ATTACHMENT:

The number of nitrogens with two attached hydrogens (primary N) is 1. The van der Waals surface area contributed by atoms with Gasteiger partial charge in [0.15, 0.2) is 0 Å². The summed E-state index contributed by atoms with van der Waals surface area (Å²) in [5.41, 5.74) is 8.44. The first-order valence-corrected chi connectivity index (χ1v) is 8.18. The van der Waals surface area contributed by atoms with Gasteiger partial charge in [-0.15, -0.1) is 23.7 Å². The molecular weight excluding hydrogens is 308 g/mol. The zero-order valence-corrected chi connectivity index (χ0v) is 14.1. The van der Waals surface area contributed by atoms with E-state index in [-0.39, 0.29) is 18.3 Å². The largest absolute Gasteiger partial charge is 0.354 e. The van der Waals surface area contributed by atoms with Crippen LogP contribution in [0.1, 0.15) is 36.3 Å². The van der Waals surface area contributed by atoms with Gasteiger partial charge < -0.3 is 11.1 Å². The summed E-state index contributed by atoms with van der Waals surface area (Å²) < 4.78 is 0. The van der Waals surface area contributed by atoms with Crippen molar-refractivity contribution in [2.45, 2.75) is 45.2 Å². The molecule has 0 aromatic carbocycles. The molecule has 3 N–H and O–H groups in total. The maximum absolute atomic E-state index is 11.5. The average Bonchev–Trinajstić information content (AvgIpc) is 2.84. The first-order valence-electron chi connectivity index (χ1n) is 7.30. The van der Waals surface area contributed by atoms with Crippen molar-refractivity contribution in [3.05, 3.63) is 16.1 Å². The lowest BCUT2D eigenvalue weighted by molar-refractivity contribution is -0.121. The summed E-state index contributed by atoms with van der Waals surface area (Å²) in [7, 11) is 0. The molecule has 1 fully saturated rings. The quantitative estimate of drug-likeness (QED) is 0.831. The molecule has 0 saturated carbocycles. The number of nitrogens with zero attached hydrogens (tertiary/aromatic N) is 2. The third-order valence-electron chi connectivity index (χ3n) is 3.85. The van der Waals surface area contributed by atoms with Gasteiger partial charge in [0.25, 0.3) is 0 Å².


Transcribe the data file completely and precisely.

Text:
The number of nitrogens with two attached hydrogens (primary N) is 1. The van der Waals surface area contributed by atoms with Gasteiger partial charge in [0.15, 0.2) is 0 Å². The summed E-state index contributed by atoms with van der Waals surface area (Å²) in [5.41, 5.74) is 8.44. The first-order valence-corrected chi connectivity index (χ1v) is 8.18. The van der Waals surface area contributed by atoms with Gasteiger partial charge in [-0.15, -0.1) is 23.7 Å². The molecular weight excluding hydrogens is 308 g/mol. The zero-order valence-corrected chi connectivity index (χ0v) is 14.1. The van der Waals surface area contributed by atoms with E-state index in [-0.39, 0.29) is 18.3 Å². The largest absolute Gasteiger partial charge is 0.354 e. The van der Waals surface area contributed by atoms with Crippen LogP contribution in [0.1, 0.15) is 36.3 Å². The van der Waals surface area contributed by atoms with Gasteiger partial charge < -0.3 is 11.1 Å². The summed E-state index contributed by atoms with van der Waals surface area (Å²) < 4.78 is 0. The van der Waals surface area contributed by atoms with Crippen molar-refractivity contribution in [2.45, 2.75) is 45.2 Å². The molecule has 0 aromatic carbocycles. The molecule has 3 N–H and O–H groups in total. The maximum absolute atomic E-state index is 11.5. The average Bonchev–Trinajstić information content (AvgIpc) is 2.84. The first-order valence-electron chi connectivity index (χ1n) is 7.30. The van der Waals surface area contributed by atoms with Crippen molar-refractivity contribution in [3.05, 3.63) is 16.1 Å². The lowest BCUT2D eigenvalue weighted by molar-refractivity contribution is -0.121. The summed E-state index contributed by atoms with van der Waals surface area (Å²) in [7, 11) is 0. The molecule has 1 fully saturated rings. The quantitative estimate of drug-likeness (QED) is 0.831. The molecule has 0 saturated carbocycles. The number of nitrogens with zero attached hydrogens (tertiary/aromatic N) is 2. The third-order valence-electron chi connectivity index (χ3n) is 3.85. The van der Waals surface area contributed by atoms with Gasteiger partial charge in [0.25, 0.3) is 0 Å².